And what does “Musta Fresta!” mean?

 TK: I love that. It’s an expression from my grandfather when he saw a woman with big tits, he said that. It’s like a power expression.

 SP: But it is not real language, right?

 TK: No, no. I don’t know where he got it from, but it was something when I was a small kid, he would say Musta Fresta! and he would laugh. It was just some adult way of saying “oh, there’s a woman with big tits”.

SP: I have to say “Fringe Of Comfort” is probably my favourite song.

TK: The intro was of course inspired by “Detroit Rock City”. A lot of fun.

TV: The story revolved around a person who was living in a cottage and after breakfast went out to this shed, grabbed a chainsaw and started chopping down trees or something in anger, I don’t really remember.

TK: It gives it a bigger feeling when you have an intro like that. And of course there was this time when we had a guy with a real chainsaw on stage, in Märl, Germany, a year ago. The guy with the green goblin mask.


Speedo, The King, The Green Goblin aus Märl and The Charlatan, November 2021.

TK. What I also remember about that album is the release party that was really a brilliant night. We held it in a small club together with our label mates at that time, La Fleur Fatale, and Papa Bear had arranged for some wrestling guys to be hidden in the audience and, all of a sudden, they tore off their shirts and started fighting and crushed bar chairs against each other’s heads.

I was going to ask you how you got involved with the guys in GBG wrestling for the video for “I Wanna Know You (Just a Little Bit Better)”, but I think you’ve already answered that.

TK. When we recorded “I Wanna Know You…” that was the first time we worked with them. Papa Bear was friends with some guys in GBG wrestling and he arranged the video shoot and everything and when we did the release party, he reused that contact and had two guys fighting. And of course we had Strängen and Robert Pehrsson with Thunder Express playing at the release party as well. And we had The Hellacopters, all of the members, in the front row banging their heads. It was really fun.

TV: Strängen and Robert were DJ-ing I think.

SP: I covered for them for like an hour. They just gave me the CD flipbook (laughs).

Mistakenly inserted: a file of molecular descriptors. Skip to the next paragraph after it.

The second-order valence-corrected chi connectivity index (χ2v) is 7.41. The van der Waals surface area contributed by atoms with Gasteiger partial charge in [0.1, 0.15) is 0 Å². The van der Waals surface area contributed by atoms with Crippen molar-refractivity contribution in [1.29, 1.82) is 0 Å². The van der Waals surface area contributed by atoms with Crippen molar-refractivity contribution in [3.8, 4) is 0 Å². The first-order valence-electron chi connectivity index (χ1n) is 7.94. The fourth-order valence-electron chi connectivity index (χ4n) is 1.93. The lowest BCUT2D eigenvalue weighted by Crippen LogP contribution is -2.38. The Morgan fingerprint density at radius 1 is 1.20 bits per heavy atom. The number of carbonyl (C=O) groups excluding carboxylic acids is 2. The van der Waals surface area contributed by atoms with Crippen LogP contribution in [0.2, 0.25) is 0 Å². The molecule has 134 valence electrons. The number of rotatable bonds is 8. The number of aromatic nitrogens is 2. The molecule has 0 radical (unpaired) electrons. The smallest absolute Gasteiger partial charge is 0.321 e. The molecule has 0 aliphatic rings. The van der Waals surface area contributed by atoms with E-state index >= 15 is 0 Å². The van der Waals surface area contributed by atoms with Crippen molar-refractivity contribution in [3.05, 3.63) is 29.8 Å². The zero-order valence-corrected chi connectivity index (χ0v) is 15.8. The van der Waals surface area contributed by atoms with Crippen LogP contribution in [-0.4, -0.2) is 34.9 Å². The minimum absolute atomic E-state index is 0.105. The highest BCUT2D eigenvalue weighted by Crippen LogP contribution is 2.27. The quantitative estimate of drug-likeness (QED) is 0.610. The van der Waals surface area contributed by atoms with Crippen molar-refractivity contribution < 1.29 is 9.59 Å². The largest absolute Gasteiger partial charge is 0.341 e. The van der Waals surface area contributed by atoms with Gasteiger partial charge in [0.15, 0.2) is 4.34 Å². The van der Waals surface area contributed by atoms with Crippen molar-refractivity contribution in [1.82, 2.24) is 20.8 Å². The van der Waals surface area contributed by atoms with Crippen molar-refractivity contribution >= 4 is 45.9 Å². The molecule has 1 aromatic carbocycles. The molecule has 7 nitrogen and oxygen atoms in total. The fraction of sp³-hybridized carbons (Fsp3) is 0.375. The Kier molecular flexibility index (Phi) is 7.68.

TK: I did not know that…

TV: That was a really nice party.

 
Hellish autogyros in the first row

 This was the third and final album you co-produced with Otto Leary. How do you sum up your recording experience with him?

 TV: I don’t know how to sum it up… Playful and learning experience, a learning chapter.

 Will we ever know the legal issues that prevented Speedo from touring outside Sweden so that the Aviator had to step in at some point?

 SP: No you won’t (laughs)


Thunderblood Heart tour at Hive Club in Zürich, Switzerland. Photo by Basil.

So how do you see “Thunderblood Heart” from your perspective today?

SP: One of the ten best albums we’ve ever made, easy (laughs).

TV: I have positive memories of making it because it was really satisfying. We were in charge in a way that we were not before and everything was just joyful, going down and actually creating stuff and having ideas and bouncing off each other’s ideas to make the best album. I think I haven’t listened to it in a while, but if you remember what we said about “Unleashed!” that it didn’t really feel like it was an album… this is the opposite feeling. If I think about it in hindsight, it is something I’m proud of looking at, and it came out as a really good product.

TK: We got in contact with a guy in Germany who did the vinyl release (Hey Ritchie!). A crazy man who hand-engraved 500 albums with a needle…. There’s a lot of positive memories.

The Burgher: That was the first album that I really listened to when I came in contact with the band and joined you like 100 years ago, so it really holds a special place in my heart as well.

TK: But did you hear it before you joined?

TB: I knew of the band. For me it was one of those bands that you knew of, but back then and this was like 12 years ago -I’m a bit younger than you guys- I was very tied to the hardcore punk scene in Linköping so that was kind of the only music that I was heavily exposed to. So that’s why I was shocked when I listened to “Thunderblood Heart” after we had had our first talk and I realized how good of a band this actually was.

SP: How did you get in contact with each other?

TK: It was through a mutual friend. When I had lunch with The Burgher I just felt, “oh what a great guy, we gotta try him out” and we did, and then it was just instant love.

SP: Yeah, you hit the jackpot, seriously.

TB: You are too kind…

SP: I really mean it.

TK: The thing is that I really enjoy playing with both you guys and The Aviator as well, because there’s so many different styles and it turns out different every time. So that’s great.

TB: It was really challenging starting out picking up your stuff, Speedo, because you play so different from the way I play. Challenging, but also fun.

TK: Right back atcha. I have tried some of your stuff….

TB: Oh yeah, we’ve done it back and forth by now. It’s a nice bass community we have in Märvel.

SP: Lovely.

Do you want to know Märvel better? They wanna know you a little bit better too…

In the next chapter, Märvel will go to war!